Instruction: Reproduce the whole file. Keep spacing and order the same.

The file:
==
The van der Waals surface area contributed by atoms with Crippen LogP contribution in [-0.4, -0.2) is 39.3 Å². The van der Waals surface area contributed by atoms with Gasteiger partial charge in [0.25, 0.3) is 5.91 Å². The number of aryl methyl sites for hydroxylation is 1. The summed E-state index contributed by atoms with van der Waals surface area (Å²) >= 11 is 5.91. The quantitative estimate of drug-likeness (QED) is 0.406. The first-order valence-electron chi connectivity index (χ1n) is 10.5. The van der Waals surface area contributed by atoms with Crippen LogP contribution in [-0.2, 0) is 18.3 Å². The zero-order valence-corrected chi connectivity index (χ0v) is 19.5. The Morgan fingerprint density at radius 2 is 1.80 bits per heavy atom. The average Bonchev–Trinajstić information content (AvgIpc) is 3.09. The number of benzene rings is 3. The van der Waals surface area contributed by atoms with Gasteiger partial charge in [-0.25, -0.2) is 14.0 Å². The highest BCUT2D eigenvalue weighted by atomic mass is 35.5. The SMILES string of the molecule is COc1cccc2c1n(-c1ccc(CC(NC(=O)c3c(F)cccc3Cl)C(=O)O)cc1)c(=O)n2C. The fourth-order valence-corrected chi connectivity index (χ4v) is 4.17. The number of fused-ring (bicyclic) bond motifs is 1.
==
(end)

The van der Waals surface area contributed by atoms with Crippen LogP contribution in [-0.4, -0.2) is 39.3 Å². The van der Waals surface area contributed by atoms with Gasteiger partial charge in [0.25, 0.3) is 5.91 Å². The number of aryl methyl sites for hydroxylation is 1. The summed E-state index contributed by atoms with van der Waals surface area (Å²) >= 11 is 5.91. The quantitative estimate of drug-likeness (QED) is 0.406. The first-order valence-electron chi connectivity index (χ1n) is 10.5. The van der Waals surface area contributed by atoms with Crippen LogP contribution in [-0.2, 0) is 18.3 Å². The zero-order valence-corrected chi connectivity index (χ0v) is 19.5. The Morgan fingerprint density at radius 2 is 1.80 bits per heavy atom. The average Bonchev–Trinajstić information content (AvgIpc) is 3.09. The number of benzene rings is 3. The van der Waals surface area contributed by atoms with Gasteiger partial charge in [-0.25, -0.2) is 14.0 Å². The highest BCUT2D eigenvalue weighted by atomic mass is 35.5. The SMILES string of the molecule is COc1cccc2c1n(-c1ccc(CC(NC(=O)c3c(F)cccc3Cl)C(=O)O)cc1)c(=O)n2C. The fourth-order valence-corrected chi connectivity index (χ4v) is 4.17. The number of fused-ring (bicyclic) bond motifs is 1.